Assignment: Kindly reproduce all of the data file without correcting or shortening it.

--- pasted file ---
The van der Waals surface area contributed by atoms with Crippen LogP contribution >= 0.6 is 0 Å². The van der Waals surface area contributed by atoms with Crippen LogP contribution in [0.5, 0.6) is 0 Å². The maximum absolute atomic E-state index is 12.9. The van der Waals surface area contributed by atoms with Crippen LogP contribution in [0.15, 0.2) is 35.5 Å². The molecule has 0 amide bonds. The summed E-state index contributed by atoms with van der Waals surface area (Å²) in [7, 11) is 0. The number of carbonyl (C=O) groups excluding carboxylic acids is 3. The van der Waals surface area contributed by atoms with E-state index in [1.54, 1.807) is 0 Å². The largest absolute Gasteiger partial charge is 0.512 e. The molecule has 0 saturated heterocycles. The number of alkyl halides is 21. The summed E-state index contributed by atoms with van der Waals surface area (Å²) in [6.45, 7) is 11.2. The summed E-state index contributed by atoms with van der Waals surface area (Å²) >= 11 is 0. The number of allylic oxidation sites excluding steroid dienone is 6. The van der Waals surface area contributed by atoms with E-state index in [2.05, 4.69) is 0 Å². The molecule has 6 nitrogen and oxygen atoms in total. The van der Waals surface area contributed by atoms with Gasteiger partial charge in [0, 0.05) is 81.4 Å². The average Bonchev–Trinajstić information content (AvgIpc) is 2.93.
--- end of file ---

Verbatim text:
The van der Waals surface area contributed by atoms with Crippen LogP contribution >= 0.6 is 0 Å². The van der Waals surface area contributed by atoms with Crippen LogP contribution in [0.5, 0.6) is 0 Å². The maximum absolute atomic E-state index is 12.9. The van der Waals surface area contributed by atoms with Crippen LogP contribution in [0.15, 0.2) is 35.5 Å². The molecule has 0 amide bonds. The summed E-state index contributed by atoms with van der Waals surface area (Å²) in [7, 11) is 0. The number of carbonyl (C=O) groups excluding carboxylic acids is 3. The van der Waals surface area contributed by atoms with E-state index in [1.54, 1.807) is 0 Å². The largest absolute Gasteiger partial charge is 0.512 e. The molecule has 0 saturated heterocycles. The number of alkyl halides is 21. The summed E-state index contributed by atoms with van der Waals surface area (Å²) in [6.45, 7) is 11.2. The summed E-state index contributed by atoms with van der Waals surface area (Å²) >= 11 is 0. The number of allylic oxidation sites excluding steroid dienone is 6. The van der Waals surface area contributed by atoms with E-state index in [2.05, 4.69) is 0 Å². The molecule has 6 nitrogen and oxygen atoms in total. The van der Waals surface area contributed by atoms with Gasteiger partial charge in [0, 0.05) is 81.4 Å². The average Bonchev–Trinajstić information content (AvgIpc) is 2.93.